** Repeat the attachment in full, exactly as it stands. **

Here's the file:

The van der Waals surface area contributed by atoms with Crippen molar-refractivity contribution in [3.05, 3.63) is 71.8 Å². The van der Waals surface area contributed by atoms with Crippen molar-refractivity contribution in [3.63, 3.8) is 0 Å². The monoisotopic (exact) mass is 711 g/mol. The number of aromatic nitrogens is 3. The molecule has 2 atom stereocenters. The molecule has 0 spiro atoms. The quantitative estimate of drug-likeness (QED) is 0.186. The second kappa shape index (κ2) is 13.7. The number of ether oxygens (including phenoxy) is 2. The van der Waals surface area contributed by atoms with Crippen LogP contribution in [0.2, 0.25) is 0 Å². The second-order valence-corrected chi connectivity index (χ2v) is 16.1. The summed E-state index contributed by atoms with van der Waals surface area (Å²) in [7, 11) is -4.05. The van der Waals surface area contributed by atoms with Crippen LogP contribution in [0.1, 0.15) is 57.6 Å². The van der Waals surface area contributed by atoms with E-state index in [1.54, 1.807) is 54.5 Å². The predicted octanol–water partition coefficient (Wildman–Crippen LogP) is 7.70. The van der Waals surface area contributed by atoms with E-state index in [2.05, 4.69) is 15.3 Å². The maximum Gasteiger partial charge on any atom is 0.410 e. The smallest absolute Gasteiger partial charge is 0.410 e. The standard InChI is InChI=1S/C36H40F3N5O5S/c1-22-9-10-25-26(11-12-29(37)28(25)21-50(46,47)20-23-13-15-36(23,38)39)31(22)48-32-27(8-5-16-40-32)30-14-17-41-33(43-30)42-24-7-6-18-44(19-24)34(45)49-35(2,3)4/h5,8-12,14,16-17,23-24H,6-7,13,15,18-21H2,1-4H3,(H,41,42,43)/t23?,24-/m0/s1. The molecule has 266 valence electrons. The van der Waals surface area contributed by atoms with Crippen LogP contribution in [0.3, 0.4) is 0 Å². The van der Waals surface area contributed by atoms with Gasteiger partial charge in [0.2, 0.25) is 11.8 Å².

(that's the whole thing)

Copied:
The van der Waals surface area contributed by atoms with Crippen molar-refractivity contribution in [3.05, 3.63) is 71.8 Å². The van der Waals surface area contributed by atoms with Crippen molar-refractivity contribution in [3.63, 3.8) is 0 Å². The monoisotopic (exact) mass is 711 g/mol. The number of aromatic nitrogens is 3. The molecule has 2 atom stereocenters. The molecule has 0 spiro atoms. The quantitative estimate of drug-likeness (QED) is 0.186. The second kappa shape index (κ2) is 13.7. The number of ether oxygens (including phenoxy) is 2. The van der Waals surface area contributed by atoms with Crippen LogP contribution in [0.2, 0.25) is 0 Å². The second-order valence-corrected chi connectivity index (χ2v) is 16.1. The summed E-state index contributed by atoms with van der Waals surface area (Å²) in [7, 11) is -4.05. The van der Waals surface area contributed by atoms with Crippen LogP contribution in [0.1, 0.15) is 57.6 Å². The van der Waals surface area contributed by atoms with E-state index in [1.54, 1.807) is 54.5 Å². The predicted octanol–water partition coefficient (Wildman–Crippen LogP) is 7.70. The van der Waals surface area contributed by atoms with E-state index in [2.05, 4.69) is 15.3 Å². The maximum Gasteiger partial charge on any atom is 0.410 e. The smallest absolute Gasteiger partial charge is 0.410 e. The standard InChI is InChI=1S/C36H40F3N5O5S/c1-22-9-10-25-26(11-12-29(37)28(25)21-50(46,47)20-23-13-15-36(23,38)39)31(22)48-32-27(8-5-16-40-32)30-14-17-41-33(43-30)42-24-7-6-18-44(19-24)34(45)49-35(2,3)4/h5,8-12,14,16-17,23-24H,6-7,13,15,18-21H2,1-4H3,(H,41,42,43)/t23?,24-/m0/s1. The molecule has 266 valence electrons. The van der Waals surface area contributed by atoms with Crippen LogP contribution in [0.3, 0.4) is 0 Å². The van der Waals surface area contributed by atoms with Gasteiger partial charge in [0.2, 0.25) is 11.8 Å².